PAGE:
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Hastings Direct news: Cassie's law & the legal eyesight for driving

Cassie's law.

Hundreds of motorists have lost their licence after failing roadside eyesight tests under new, stricter powers introduced in 2013, the Guardian reports.

In 2011, 87-year-old Colin Horsfall was driving in Colchester, Essex, when he mounted a kerb and hit Cassie McCord, 16, who suffered fatal head injuries. It was later revealed that Mr Horsfall had failed an eyesight test several days prior to the incident; yet, at the time, police officers did not have the power to immediately ban him from driving.

Cassie's mother, Jackie Rason, called for changes to the law following the death of her daughter, which eventually led to new powers, known as 'Cassie's law,' being introduced in 2013. Under the new law, the Driver and Vehicle Licensing Authority (DVLA) is able to suspend licences more quickly.

Figures gained through a Freedom of Information Act revealed that since 2013, British police forces have applied to revoke the licences of 631 drivers who failed an eyesight test. In the majority of cases — 609 — the DVLA suspended the licences.

Mrs Rason said it was "brilliant news" and admitted she was unaware of the how widely the new law was being implemented.

"That's more than 600 people who could still be driving, perhaps without even knowing there was a problem with their sight," she said. "You can't say that in every case they would have killed somebody, but it is very likely to have prevented fatal accidents and other casualties."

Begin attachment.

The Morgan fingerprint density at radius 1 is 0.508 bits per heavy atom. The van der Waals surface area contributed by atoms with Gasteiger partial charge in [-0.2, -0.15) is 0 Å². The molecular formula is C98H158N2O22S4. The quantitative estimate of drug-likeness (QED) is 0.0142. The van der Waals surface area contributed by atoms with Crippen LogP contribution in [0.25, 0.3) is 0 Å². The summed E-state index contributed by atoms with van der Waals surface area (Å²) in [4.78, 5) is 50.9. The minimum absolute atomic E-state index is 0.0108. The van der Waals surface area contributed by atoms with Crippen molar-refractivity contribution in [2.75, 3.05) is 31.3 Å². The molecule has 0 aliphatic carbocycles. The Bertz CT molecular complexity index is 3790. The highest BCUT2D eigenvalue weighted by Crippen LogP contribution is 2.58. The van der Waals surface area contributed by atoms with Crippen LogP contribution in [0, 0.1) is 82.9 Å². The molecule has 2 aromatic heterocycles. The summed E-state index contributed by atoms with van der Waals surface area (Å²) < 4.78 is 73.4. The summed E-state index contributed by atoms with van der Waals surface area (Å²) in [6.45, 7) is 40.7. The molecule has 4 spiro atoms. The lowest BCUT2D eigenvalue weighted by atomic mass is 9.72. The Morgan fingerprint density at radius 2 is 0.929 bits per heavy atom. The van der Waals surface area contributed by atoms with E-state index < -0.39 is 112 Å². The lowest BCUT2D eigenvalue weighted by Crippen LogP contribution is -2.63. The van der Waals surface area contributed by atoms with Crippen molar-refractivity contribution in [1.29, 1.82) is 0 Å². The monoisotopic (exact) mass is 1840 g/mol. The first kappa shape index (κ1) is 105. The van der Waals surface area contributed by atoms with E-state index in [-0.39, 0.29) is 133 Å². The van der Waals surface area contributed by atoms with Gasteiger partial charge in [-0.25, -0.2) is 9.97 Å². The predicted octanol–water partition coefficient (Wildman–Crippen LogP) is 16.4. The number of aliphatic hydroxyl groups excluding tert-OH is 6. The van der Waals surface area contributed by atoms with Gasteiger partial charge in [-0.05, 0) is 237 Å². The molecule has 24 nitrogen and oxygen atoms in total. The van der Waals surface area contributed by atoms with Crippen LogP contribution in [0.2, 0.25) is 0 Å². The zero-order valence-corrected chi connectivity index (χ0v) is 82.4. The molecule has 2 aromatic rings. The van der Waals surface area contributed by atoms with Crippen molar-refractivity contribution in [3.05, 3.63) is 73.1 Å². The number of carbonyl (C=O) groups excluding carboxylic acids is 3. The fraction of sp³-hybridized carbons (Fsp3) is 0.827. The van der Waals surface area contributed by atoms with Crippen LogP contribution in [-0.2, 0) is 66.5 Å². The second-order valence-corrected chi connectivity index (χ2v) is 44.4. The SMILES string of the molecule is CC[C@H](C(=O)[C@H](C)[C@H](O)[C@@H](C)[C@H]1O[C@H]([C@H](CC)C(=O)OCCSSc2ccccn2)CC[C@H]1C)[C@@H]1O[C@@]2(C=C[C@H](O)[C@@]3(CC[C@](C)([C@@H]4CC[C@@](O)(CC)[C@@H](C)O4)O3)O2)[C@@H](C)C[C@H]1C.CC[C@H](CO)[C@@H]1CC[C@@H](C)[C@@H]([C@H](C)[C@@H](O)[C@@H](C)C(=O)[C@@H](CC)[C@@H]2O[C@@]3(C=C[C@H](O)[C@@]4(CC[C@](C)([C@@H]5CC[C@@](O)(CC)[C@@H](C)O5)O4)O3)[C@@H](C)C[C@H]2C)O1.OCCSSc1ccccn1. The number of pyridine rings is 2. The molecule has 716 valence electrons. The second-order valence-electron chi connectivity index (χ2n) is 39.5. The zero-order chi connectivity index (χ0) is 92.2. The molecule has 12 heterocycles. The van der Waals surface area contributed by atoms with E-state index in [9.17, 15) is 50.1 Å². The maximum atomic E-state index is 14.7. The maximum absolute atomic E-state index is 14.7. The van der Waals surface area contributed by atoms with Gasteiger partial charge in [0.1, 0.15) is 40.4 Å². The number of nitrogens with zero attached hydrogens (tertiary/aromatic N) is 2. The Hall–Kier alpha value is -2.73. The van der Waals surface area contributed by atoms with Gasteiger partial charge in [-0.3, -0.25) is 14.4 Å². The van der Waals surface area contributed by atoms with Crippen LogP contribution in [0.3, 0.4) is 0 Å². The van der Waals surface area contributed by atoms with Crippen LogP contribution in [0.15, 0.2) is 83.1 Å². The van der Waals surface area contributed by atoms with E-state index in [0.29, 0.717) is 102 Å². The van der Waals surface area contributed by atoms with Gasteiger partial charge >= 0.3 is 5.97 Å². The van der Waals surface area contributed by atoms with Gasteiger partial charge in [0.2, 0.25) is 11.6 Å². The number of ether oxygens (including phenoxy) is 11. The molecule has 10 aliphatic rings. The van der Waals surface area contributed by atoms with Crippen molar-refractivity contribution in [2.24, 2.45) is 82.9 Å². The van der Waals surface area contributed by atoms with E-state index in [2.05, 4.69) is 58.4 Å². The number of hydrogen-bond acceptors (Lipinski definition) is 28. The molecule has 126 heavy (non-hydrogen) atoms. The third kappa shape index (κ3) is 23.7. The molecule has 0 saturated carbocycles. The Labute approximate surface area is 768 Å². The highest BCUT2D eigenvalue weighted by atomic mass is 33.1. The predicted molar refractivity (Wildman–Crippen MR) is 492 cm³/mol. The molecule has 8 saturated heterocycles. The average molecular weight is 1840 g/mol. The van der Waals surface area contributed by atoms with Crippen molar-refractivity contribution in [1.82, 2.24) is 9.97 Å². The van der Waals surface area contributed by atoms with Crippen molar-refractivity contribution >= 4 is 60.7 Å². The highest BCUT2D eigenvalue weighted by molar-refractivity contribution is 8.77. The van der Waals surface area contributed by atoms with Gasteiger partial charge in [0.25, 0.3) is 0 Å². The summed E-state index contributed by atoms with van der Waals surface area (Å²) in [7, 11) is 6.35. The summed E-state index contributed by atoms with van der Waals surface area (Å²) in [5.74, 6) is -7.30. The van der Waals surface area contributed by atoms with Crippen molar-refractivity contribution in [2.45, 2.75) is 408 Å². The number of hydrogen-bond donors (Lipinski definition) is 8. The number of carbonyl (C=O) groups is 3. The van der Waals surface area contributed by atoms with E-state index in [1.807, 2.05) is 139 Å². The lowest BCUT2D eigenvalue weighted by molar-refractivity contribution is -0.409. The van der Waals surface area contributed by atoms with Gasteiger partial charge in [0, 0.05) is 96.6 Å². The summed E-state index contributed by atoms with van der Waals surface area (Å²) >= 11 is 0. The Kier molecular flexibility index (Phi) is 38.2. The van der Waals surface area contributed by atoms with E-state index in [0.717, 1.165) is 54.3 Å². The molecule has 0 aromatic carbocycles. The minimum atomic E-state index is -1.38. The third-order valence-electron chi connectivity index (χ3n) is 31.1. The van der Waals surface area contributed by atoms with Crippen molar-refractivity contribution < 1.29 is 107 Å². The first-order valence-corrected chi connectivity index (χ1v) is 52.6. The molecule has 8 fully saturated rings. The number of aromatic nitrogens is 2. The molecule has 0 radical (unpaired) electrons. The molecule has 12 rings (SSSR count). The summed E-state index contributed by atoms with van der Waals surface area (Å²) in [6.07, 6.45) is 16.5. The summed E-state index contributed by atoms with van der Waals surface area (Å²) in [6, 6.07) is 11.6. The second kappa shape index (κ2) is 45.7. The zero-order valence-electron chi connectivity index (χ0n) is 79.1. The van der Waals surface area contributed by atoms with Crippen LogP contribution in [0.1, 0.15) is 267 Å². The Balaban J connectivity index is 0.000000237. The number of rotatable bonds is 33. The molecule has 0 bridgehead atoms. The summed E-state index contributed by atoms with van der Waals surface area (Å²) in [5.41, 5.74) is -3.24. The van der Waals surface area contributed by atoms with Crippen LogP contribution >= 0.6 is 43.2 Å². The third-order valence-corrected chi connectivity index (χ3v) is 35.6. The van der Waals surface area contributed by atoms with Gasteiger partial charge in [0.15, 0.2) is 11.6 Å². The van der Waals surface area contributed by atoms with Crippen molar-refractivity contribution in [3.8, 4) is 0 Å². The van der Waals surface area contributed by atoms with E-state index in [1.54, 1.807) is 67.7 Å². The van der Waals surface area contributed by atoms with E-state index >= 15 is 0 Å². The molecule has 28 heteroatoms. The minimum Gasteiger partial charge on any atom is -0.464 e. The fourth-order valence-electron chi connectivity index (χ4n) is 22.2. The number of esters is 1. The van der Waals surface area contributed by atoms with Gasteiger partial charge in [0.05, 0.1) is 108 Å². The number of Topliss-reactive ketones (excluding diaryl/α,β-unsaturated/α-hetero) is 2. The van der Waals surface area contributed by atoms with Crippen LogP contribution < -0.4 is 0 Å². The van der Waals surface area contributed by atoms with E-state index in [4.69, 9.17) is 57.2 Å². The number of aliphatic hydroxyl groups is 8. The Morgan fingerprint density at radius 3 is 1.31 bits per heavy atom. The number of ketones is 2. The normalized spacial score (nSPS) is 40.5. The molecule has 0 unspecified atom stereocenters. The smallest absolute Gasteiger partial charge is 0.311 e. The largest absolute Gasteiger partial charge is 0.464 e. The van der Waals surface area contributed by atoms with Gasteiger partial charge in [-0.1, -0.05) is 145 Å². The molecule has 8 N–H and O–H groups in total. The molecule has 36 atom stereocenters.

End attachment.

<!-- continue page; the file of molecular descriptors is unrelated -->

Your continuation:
If a police officer feels that a driver is putting other road users' safety at risk, they are now able to apply for immediate revocation of their licence through the DVLA.

Under the new law, there are three levels of revocation: immediate; within 48 hours; and postal, whereby a letter will be sent to drivers within 24 hours of police notification.

Mrs Rason said she will continue pushing for tougher driving laws, such as compulsory eye tests for all motorists and further checks for over-70s.

Here's a brief outline of the DVLA's driving eyesight rules:

  • If you need to wear contact lenses or glasses to meet the standards of vision for driving, then you must wear them every time you drive.
  • You must notify the DVLA if you have if you have an issue which affects both of your eyes. This does not include being colour blind, long sighted or short sighted. You do not need to notify the DVLA if you have had if you have undergone surgery to correct short-sightedness to meet driving standards.
  • You can search the A to Z of medical conditions page to find out if you need to notify the DVLA about your eyesight problem.
  • You must be able to read a car number plate from 20 metres away (with glasses or contact lenses, if necessary).
  • You must have an adequate field of vision in order to drive — your optician can explain what this is and carry out a test.

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